Category Archives: Sterling Spotlight

Meet John and Virginia

John skipped out on his first meeting with Virginia. Big mistake, as he soon found out.

“We were supposed to meet on a blind date, but he didn’t show up,” Virginia said. “So there I was, with two other couples, and he didn’t show up because his mother didn’t want him to. She had another girl picked out for him.”

But John got a favorable scouting report, which helped change his mind.

Said Virginia: “His best buddy called up and said, ‘John, you don’t know what a fool you are. You gotta get down here and see this girl.'”

“It was quite an endorsement” John said. “I will say, she was pretty attractive.”

Trying to make a good impression

It took a bit of work to undo his initial reluctance, but it proved to be well worth it.

“He kept coming back and coming back, and I said I wasn’t going to meet him again,” Virginia said. “But he kept coming back so much I finally gave in. Here it is, 65 years later.

John and Virginia have had a good life together. After meeting in Bay City, they lived in several places in Michigan, as well as in New Jersey, as John worked as an auditor for several newspapers.

While it proved to be a very good, steady career, it came with a price.

“I used to leave on Sunday night and come home on Thursday,” said John, talking about his days working the west side of Michigan for the Booth Newspapers chain. “She didn’t like it, she had three kids to take care of but it was a good outfit to work for.”

As they moved about (seven times) and had three children born in three different towns, they also knew it was eventually time to come back to Michigan as John and Virginia’s parents were getting up in age and experienced health issues. That’s when they settled in Sterling Heights.

On the road for work, on the road for vacation

While Virginia was able to travel quite a bit, going to Australia, Scotland and Hawaii, among other places, John was not as thrilled about travel. And with good reason.

“That was the problem, being a traveling auditor,” he said. “You’re gone so much, eating in restaurants. The employers were very reasonable with their travel and did well for me, but still, when you’re gone several days a week, your kids are growing up and you come home and hear what the kids have done during the week…It was a trial, a real challenge. ”

While it proved to be a lot of work, it turned out well. And because they invested all that time with the kids, Virginia said she has a real appreciation for being at Oakmont Sterling.

“Everybody is so wonderful to us here,” the grandmother of six said. “The cleaning and the food, I love it here. I think it’s the greatest thing on earth, to have my food cooked and no dishes to do.

“I did it for several years, so I’m ready for this.”

Meet Millie

At the age of 99, there’s much Millie experienced in her life. That includes memories of being moved from her home in Yugoslavia (where she was born with the name Milka) to Germany during the height of World War II.

She experienced the horrors of war first-hand, as her husband made bullets for the Germans and she worked in a kitchen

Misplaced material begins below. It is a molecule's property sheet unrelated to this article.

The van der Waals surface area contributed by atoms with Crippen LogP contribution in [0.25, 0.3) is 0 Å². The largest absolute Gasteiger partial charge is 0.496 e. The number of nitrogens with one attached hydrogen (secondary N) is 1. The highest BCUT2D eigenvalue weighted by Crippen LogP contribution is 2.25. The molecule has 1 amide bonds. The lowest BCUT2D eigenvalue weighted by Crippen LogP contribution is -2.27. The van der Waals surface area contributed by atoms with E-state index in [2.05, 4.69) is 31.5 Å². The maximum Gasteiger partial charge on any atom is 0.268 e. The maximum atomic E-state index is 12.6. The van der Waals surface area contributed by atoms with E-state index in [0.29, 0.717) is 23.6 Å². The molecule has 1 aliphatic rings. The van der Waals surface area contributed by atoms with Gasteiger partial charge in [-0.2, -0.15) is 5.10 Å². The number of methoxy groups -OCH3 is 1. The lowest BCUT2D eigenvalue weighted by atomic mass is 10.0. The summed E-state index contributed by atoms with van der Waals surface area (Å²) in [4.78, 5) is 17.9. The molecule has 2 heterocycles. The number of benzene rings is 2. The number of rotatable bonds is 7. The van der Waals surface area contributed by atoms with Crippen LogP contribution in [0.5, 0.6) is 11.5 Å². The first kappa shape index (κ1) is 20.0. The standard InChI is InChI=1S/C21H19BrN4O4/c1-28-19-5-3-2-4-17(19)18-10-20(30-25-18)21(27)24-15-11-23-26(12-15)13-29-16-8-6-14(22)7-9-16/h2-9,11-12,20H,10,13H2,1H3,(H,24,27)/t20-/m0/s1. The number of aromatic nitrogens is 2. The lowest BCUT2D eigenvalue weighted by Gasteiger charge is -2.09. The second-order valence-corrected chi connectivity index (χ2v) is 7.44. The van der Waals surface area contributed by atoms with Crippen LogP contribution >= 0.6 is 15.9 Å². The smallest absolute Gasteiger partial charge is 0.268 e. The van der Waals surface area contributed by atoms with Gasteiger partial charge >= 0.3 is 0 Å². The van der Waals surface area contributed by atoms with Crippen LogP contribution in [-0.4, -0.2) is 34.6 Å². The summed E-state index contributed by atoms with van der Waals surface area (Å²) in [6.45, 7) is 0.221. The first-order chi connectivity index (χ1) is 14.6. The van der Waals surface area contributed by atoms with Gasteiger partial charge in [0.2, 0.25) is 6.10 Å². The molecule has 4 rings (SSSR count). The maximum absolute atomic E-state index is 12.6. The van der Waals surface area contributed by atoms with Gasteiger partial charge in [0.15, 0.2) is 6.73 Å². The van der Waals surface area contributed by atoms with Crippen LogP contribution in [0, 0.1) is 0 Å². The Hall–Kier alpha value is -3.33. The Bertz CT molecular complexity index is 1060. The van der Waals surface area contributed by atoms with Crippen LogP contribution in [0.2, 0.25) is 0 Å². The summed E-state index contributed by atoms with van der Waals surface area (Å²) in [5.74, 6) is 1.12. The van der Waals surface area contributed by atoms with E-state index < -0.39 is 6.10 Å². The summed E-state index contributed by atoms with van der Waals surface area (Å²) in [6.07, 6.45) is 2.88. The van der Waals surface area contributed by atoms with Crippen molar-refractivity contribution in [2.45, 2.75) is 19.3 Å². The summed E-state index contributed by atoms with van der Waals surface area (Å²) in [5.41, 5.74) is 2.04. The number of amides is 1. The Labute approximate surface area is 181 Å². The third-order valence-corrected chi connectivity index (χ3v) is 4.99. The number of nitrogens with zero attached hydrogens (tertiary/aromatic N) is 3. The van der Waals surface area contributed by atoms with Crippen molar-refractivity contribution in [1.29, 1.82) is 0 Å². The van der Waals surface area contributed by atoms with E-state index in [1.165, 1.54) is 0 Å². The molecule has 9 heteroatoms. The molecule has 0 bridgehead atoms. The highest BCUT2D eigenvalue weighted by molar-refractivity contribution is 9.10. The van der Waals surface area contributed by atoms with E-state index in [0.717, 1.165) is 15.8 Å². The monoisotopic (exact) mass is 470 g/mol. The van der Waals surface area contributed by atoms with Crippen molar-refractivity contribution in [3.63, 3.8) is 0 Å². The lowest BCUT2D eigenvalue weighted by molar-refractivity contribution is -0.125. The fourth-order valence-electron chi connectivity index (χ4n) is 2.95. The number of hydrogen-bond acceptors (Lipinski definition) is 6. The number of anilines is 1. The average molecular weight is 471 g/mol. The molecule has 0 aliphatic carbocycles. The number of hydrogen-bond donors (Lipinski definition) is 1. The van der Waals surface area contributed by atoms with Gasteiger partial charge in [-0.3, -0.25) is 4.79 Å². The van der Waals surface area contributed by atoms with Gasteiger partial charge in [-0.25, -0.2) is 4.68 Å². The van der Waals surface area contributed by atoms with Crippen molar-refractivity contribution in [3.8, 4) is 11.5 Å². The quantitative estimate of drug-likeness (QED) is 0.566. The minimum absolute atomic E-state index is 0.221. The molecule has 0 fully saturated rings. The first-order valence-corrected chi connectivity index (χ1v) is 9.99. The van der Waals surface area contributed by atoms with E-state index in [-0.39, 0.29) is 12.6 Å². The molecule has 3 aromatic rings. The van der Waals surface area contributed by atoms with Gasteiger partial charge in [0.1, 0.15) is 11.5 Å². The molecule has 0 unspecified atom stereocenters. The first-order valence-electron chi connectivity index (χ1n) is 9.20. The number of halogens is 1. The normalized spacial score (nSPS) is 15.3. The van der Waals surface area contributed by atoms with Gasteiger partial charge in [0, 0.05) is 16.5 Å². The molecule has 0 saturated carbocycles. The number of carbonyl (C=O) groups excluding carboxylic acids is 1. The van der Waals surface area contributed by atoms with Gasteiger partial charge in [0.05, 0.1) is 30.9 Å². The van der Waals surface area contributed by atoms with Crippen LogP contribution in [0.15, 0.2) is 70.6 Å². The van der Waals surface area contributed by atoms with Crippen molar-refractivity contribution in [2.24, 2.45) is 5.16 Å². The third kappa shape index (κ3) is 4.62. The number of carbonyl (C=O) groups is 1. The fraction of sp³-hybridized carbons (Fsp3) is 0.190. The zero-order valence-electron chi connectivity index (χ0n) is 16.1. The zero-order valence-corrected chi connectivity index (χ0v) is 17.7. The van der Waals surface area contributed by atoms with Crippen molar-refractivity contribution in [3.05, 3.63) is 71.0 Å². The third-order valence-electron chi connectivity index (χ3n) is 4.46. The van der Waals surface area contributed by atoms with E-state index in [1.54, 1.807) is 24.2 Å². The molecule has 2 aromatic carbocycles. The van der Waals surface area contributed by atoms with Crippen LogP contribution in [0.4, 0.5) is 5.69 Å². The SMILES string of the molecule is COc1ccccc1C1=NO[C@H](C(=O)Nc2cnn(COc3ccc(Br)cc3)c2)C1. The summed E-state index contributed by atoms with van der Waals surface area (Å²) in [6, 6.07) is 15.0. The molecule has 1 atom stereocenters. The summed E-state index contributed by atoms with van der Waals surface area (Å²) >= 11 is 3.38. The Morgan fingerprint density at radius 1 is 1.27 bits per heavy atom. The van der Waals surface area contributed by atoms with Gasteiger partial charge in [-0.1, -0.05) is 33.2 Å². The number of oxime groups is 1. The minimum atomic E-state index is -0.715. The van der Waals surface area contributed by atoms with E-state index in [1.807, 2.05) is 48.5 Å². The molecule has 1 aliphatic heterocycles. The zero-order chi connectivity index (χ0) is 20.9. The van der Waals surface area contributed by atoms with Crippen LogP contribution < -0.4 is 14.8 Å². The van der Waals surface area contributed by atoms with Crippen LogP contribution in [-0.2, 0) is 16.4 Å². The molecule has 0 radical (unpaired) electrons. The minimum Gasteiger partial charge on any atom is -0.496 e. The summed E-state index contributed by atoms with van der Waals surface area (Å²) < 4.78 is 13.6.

“All kinds of stuff was going on,” Millie said. “People killing people. It makes me sick to think about it. I don’t even want to hear the word. People, they were killing each other and killing the babies. It’s hard to think about it.”

Her difficult upbringing included no memory of her natural mother, who died six weeks after Millie was born. But after the war was done, Millie and her husband immigrated to the United States.

Coming to America; a reason to find happiness

You would think coming to America with no money and no clue how to speak English would be enough to make her bitter. That simply isn’t the case.

“She has a great sense of humor,” Oakmont Sterling Activity Director Jodi Cavalier said. “That’s why everyone here calls her ‘Silly Millie.’ It fits, she is just the happiest person. She’s got a good sense of humor and she keeps everybody happy.”

It’s a nickname Millie embraces, too.

“They don’t call me Millie,” she said. “They call me Silly Millie. And I love it.”

It took a lot of work to make ends meet once they arrived in the Detroit area, but the young couple (which included three daughters) rented a place in Highland Park before buying a home in Detroit near Outer Drive and Van Dyke.

“It was hard when we came over here. We didn’t speak the language here, we had no money and we were looking for a job,” she said. “My husband got a job right away because my uncle used to work at Chrysler. That helped out.

“Then I got a job in a restaurant for three months. We had some friends working at Sealtest Ice Cream. So I got a job there and worked for 20 years. ‘Get the best, get Sealtest!” I still remember that.”

Learning the language, feeling proud and free

It didn’t take long for Millie to pick up the English language, although she learned through a rather informal method.

“I picked up English from other people,” she said. “I didn’t have time to go to school, plus we had the children and all that. I worked nights and my husband worked days, so we didn’t have to pay for a babysitter. We managed.”

Millie enjoyed her free time attending St. Steven Decanski Church, an Eastern Orthodox Church, in Warren, taking part in various church activities. Along with her three children, she has four grandchildren.

Although she is a long way from her original home and definitely away from the hard life of Germany during World War II, Millie has a true appreciation for where she is today.

“There’s only one America. It’s beautiful, it’s different,” she said. “In one word, different.”